-4, --dhcp-mac=<network-id>,<MAC address>
Map from a MAC address to a network-id tag. The MAC address may includewildcards. For example--dhcp-mac=3com,01:34:23:*:*:*will set the tag "3com" for any host whose MAC address matches the pattern.
--dhcp-circuitid=<network-id>,<circuit-id>, --dhcp-remoteid=<network-id>,<remote-id>
Map from RFC3046 relay agent options to network-id tags. This data maybe provided by DHCP relay agents. The circuit-id or remote-id isnormally given as colon-separated hex, but is also allowed to be asimple string. If an exact match is achieved between the circuit oragent ID and one provided by a relay agent, the network-id tag is set.
Map from RFC3993 subscriber-id relay agent options to network-id tags.
--dhcp-match=<network-id>,<option number>|option:<option name>[,<value>]
Without a value, set the network-id tag if the client sends a DHCPoption of the given number or name. When a value is given, set the tag only ifthe option is sent and matches the value. The value may be of the form"01:ff:*:02" in which case the value must match (apart from widcards)but the option sent may have unmatched data past the end of thevalue. The value may also be of the same form as in dhcp-optionin which case the option sent is treated as an array, and one elementmust match, so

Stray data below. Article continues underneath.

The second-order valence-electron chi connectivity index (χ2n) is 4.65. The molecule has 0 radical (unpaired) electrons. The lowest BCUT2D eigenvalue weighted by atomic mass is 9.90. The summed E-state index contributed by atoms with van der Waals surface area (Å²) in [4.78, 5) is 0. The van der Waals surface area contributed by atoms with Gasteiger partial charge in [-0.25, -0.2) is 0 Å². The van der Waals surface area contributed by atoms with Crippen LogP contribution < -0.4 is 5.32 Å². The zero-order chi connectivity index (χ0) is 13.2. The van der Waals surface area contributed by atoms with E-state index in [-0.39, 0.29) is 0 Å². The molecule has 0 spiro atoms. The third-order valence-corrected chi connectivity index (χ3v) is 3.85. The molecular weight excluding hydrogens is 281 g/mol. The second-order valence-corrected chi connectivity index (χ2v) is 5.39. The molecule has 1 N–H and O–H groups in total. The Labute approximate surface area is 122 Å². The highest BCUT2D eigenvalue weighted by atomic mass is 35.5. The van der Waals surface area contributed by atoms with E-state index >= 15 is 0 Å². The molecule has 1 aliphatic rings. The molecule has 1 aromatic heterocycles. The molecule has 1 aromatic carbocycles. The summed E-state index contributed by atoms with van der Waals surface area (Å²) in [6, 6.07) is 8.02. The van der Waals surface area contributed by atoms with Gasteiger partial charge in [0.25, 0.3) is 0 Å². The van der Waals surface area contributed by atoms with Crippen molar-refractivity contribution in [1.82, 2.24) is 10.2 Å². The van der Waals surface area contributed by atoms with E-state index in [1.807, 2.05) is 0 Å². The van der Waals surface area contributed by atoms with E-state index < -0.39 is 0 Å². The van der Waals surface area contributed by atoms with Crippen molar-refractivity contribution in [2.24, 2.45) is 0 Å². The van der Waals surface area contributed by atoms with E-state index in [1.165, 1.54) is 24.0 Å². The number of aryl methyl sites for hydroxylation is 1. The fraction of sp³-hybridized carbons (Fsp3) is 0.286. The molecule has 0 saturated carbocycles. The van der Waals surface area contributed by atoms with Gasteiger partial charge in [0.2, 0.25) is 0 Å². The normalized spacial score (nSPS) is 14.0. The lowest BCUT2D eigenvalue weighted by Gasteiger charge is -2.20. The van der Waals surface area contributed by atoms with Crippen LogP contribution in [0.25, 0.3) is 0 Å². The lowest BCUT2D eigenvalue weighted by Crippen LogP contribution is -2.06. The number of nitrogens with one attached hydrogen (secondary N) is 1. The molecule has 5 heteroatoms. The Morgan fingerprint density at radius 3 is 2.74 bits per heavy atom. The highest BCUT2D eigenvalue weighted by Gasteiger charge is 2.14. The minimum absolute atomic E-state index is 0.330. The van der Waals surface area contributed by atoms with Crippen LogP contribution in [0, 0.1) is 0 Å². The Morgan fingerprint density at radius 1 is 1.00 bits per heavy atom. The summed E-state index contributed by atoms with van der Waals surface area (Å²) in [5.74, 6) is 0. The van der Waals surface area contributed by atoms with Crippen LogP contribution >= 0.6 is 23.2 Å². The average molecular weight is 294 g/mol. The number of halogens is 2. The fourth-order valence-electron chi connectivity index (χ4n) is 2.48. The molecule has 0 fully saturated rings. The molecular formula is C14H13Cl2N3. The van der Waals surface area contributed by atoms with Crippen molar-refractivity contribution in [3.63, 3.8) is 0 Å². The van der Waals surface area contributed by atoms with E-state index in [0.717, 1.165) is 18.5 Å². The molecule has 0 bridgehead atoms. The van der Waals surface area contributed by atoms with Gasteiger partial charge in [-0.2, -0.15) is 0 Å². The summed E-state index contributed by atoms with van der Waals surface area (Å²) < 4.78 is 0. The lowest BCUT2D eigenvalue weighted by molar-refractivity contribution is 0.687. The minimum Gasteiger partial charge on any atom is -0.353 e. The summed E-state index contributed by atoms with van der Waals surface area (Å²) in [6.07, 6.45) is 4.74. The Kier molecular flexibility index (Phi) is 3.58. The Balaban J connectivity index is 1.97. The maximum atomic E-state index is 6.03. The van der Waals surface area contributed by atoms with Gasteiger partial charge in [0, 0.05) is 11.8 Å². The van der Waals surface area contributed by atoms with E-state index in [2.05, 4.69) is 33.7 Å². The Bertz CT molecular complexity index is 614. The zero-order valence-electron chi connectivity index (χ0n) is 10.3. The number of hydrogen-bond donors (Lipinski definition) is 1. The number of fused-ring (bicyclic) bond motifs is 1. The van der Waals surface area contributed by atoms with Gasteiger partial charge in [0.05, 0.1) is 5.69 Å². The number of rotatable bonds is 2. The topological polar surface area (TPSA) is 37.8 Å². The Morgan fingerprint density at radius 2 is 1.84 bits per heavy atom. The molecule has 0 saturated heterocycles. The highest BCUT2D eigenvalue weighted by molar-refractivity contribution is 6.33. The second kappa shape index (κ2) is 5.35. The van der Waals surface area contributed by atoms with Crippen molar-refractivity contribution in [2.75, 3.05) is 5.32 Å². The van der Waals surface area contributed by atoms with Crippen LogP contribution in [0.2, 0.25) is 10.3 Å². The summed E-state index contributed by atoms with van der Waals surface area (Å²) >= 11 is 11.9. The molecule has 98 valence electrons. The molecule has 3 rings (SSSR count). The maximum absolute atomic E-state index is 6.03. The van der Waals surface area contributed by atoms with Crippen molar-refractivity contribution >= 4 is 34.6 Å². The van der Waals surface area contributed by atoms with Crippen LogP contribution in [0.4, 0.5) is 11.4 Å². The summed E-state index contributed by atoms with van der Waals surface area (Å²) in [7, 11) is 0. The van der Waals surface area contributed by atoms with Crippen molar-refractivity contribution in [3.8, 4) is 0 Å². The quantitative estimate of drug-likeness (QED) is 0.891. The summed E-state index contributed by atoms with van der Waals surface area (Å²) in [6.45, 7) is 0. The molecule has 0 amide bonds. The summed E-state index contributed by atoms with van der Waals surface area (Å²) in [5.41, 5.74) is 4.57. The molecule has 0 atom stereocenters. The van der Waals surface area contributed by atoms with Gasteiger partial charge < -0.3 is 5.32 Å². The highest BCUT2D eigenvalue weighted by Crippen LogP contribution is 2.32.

will set the tag "efi-ia32" if the the number 6 appears in the list ofarchitectures sent by the client in option 93. (See RFC 4578 fordetails.) If the value is a string, substring matching is used.

-J, --dhcp-ignore=<network-id>[,<network-id>]
When all the given network-ids match the set of network-ids derivedfrom the net, host, vendor and user classes, ignore the host and donot allocate it a DHCP lease.
When all the given network-ids match the set of network-ids derivedfrom the net, host, vendor and user classes, ignore any hostnameprovided by the host. Note that, unlike dhcp-ignore, it is permissibleto supply no netid tags, in which case DHCP-client supplied hostnamesare always ignored, and DHCP hosts are added to the DNS using onlydhcp-host configuration in dnsmasq and the contents of /etc/hosts and/etc/ethers.
When all the given network-ids match the set of network-ids derivedfrom the net, host, vendor and user classes, always use broadcast tocommunicate with the host when it is unconfigured. Most DHCP clients whichneed broadcast replies set a flag in their requests so that thishappens automatically, some old BOOTP clients do not.
-M, --dhcp-boot=[net:<network-id>,]<filename>,[<servername>[,<server address>]]